DENVER—Three leader/dealmakers of E&Ps in the Delaware Basin, Eagle Ford and Marcellus Shale talked future A&D tribulations Aug. 14, with CEOs of three companies facing hurdles as they look to further their companies’ ambitions.
The CEOs of Range Resources Corp. (NYSE: RRC), Sanchez Energy Corp. (NYSE: SN) and Jagged Peak Energy Inc. (NYSE: JAG) want, by turns, to increase, delever or disentangle acreage in their plays. But their work appears cut out for them.
Range Resources CEO Jeff Ventura faced tough questions after he delivered a presentation at EnerCom’s The Oil & Gas Conference following a lackluster second-quarter earnings report.
In part, that’s due to the company’s $4.4 billion acquisition of Memorial Resource Development Corp.’s Louisiana assets in September 2016.
Range’s second-quarter earnings were viewed negatively by analysts—particularly, under-producing legacy wells acquired in the Terryville Complex in Louisiana. Terryville hasn’t produced as expected, though Range officials said the results were due to new completion techniques on drilled but uncompleted wells.
Since the acquisition, Range’s market value has nosedived by roughly the same amount that it spent buying Memorial’s assets.
At the end of September, Range’s market cap had fallen to $4.9 billion—nearly half of its $9.2 billion value at the end of September 2016.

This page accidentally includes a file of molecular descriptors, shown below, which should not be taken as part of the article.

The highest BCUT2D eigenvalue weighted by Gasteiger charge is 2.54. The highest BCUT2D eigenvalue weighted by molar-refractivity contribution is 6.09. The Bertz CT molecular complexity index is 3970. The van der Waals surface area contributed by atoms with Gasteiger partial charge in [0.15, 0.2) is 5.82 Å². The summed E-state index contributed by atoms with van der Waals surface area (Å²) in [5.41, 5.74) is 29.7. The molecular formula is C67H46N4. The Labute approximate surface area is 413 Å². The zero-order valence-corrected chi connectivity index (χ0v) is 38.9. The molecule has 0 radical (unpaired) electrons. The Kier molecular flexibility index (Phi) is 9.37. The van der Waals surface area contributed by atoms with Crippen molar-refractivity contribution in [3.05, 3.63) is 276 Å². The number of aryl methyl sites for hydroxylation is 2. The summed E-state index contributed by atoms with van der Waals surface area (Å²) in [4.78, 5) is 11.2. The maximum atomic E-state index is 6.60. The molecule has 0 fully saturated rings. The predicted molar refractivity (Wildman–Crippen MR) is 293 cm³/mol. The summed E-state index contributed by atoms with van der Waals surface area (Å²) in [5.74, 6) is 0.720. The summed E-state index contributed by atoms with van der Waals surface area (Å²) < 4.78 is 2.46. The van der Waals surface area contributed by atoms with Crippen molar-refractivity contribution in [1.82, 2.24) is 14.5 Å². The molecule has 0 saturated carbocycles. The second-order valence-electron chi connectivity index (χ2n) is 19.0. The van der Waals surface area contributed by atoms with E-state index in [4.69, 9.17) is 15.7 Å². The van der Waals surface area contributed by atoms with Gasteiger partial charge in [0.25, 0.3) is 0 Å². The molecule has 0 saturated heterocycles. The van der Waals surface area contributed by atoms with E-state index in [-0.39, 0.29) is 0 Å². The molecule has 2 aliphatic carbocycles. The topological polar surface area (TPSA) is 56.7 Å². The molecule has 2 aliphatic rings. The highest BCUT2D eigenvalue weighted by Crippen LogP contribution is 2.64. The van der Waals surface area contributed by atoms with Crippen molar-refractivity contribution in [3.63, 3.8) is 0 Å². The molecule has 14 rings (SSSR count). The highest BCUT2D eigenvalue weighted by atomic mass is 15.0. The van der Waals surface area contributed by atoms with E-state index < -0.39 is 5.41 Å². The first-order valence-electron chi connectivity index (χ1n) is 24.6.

Ventura said two main factors have caused Range’s stock price slide. The first is leverage.
Though Range’s balance sheet is bogged down by far less debt than in the early 2000s, the company’s debt balance is still in the 40% range.
“We have a higher leverage ratio that some of our peers, even pre-Terryville,” Ventura said. Post-Terryville, “I think there’s just uncertainty over the acquisition. We got off, clearly, to a slow start.”
An analyst asked Ventura whether by year-end Range’s Louisiana assets will provide evidence that the Memorial acquisition wasn’t a “bad deal.”
Ventura said third-quarter results should show Terryville wells back on track. The company will also look at “carving off and selling assets over time.”
Range has three areas it will consider divesting. In the Midcontinent, Range owns some assets that “even if prices were higher, they’re noncore to us right now,” he said.
In the Marcellus, Ventura said “Northeast Pennsylvania, you could argue, is not core to us given the big position we hold down in the southwest. It’s high-quality acreage, but it’s not core.”
Additionally, Range has 9,000 surface acres in Pennsylvania in which it owns all depth rights.
“We’ll continue to look at, are there pieces … that would be worth more to somebody else than are to us,” Ventura said.
Like Fish Bones
Jagged Peak Energy faces its own dilemmas.
Since the beginning of 2017, the company has acquired about $48.5 million in assets. It is now looking to acquire more and has the enviable and unusual position of having no debt due.
CEO Joe Jaggers said the company wants to add acreage at attractive prices.